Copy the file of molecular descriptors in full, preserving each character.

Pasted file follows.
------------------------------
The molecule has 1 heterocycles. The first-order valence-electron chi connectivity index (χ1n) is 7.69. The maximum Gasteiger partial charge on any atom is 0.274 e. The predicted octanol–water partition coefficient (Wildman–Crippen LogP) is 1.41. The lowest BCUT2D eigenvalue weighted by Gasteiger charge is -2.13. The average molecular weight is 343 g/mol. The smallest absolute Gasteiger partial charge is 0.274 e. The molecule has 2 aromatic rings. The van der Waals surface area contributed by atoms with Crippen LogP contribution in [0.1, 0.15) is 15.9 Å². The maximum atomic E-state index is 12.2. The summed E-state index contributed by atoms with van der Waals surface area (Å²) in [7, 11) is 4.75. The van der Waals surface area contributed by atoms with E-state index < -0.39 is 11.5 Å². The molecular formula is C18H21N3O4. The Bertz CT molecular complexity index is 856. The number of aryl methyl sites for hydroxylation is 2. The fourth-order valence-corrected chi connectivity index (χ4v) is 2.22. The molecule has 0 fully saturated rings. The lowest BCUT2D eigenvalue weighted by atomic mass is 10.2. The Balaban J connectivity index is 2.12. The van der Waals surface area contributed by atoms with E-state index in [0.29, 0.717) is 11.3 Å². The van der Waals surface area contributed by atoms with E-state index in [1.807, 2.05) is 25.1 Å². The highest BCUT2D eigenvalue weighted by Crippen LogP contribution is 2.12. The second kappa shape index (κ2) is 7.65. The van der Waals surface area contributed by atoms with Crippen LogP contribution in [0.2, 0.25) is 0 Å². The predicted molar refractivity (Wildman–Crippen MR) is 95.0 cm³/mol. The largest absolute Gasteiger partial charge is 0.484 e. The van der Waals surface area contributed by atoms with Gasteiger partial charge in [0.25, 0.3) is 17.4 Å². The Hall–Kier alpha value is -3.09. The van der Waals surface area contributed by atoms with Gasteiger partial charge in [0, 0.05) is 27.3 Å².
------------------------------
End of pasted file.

The molecule has 1 heterocycles. The first-order valence-electron chi connectivity index (χ1n) is 7.69. The maximum Gasteiger partial charge on any atom is 0.274 e. The predicted octanol–water partition coefficient (Wildman–Crippen LogP) is 1.41. The lowest BCUT2D eigenvalue weighted by Gasteiger charge is -2.13. The average molecular weight is 343 g/mol. The smallest absolute Gasteiger partial charge is 0.274 e. The molecule has 2 aromatic rings. The van der Waals surface area contributed by atoms with Crippen LogP contribution in [0.1, 0.15) is 15.9 Å². The maximum atomic E-state index is 12.2. The summed E-state index contributed by atoms with van der Waals surface area (Å²) in [7, 11) is 4.75. The van der Waals surface area contributed by atoms with E-state index < -0.39 is 11.5 Å². The molecular formula is C18H21N3O4. The Bertz CT molecular complexity index is 856. The number of aryl methyl sites for hydroxylation is 2. The fourth-order valence-corrected chi connectivity index (χ4v) is 2.22. The molecule has 0 fully saturated rings. The lowest BCUT2D eigenvalue weighted by atomic mass is 10.2. The Balaban J connectivity index is 2.12. The van der Waals surface area contributed by atoms with E-state index in [0.29, 0.717) is 11.3 Å². The van der Waals surface area contributed by atoms with E-state index in [1.807, 2.05) is 25.1 Å². The highest BCUT2D eigenvalue weighted by Crippen LogP contribution is 2.12. The second kappa shape index (κ2) is 7.65. The van der Waals surface area contributed by atoms with Crippen LogP contribution in [0.2, 0.25) is 0 Å². The predicted molar refractivity (Wildman–Crippen MR) is 95.0 cm³/mol. The largest absolute Gasteiger partial charge is 0.484 e. The van der Waals surface area contributed by atoms with Gasteiger partial charge in [0.25, 0.3) is 17.4 Å². The Hall–Kier alpha value is -3.09. The van der Waals surface area contributed by atoms with Gasteiger partial charge in [0, 0.05) is 27.3 Å².